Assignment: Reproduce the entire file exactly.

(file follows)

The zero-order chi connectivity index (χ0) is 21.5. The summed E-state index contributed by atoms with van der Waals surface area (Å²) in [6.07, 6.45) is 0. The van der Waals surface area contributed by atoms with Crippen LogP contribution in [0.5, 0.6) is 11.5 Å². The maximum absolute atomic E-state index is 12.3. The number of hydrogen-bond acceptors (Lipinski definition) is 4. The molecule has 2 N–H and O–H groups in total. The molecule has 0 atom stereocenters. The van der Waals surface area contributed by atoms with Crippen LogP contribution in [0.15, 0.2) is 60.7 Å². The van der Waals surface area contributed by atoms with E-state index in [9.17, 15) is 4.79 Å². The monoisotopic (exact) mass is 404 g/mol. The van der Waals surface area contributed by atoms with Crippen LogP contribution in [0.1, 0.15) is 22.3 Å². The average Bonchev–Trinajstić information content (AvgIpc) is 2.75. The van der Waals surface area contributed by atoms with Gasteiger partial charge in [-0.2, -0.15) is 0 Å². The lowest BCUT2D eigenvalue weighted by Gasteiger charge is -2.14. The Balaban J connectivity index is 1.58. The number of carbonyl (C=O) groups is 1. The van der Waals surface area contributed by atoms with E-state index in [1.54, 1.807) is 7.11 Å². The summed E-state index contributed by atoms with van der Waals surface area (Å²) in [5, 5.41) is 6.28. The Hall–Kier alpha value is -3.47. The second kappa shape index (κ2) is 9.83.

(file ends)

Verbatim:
The zero-order chi connectivity index (χ0) is 21.5. The summed E-state index contributed by atoms with van der Waals surface area (Å²) in [6.07, 6.45) is 0. The van der Waals surface area contributed by atoms with Crippen LogP contribution in [0.5, 0.6) is 11.5 Å². The maximum absolute atomic E-state index is 12.3. The number of hydrogen-bond acceptors (Lipinski definition) is 4. The molecule has 2 N–H and O–H groups in total. The molecule has 0 atom stereocenters. The van der Waals surface area contributed by atoms with Crippen LogP contribution in [0.15, 0.2) is 60.7 Å². The van der Waals surface area contributed by atoms with E-state index in [9.17, 15) is 4.79 Å². The monoisotopic (exact) mass is 404 g/mol. The van der Waals surface area contributed by atoms with Crippen LogP contribution in [0.1, 0.15) is 22.3 Å². The average Bonchev–Trinajstić information content (AvgIpc) is 2.75. The van der Waals surface area contributed by atoms with Gasteiger partial charge in [-0.2, -0.15) is 0 Å². The lowest BCUT2D eigenvalue weighted by Gasteiger charge is -2.14. The Balaban J connectivity index is 1.58. The number of carbonyl (C=O) groups is 1. The van der Waals surface area contributed by atoms with E-state index in [1.54, 1.807) is 7.11 Å². The summed E-state index contributed by atoms with van der Waals surface area (Å²) in [5, 5.41) is 6.28. The Hall–Kier alpha value is -3.47. The second kappa shape index (κ2) is 9.83.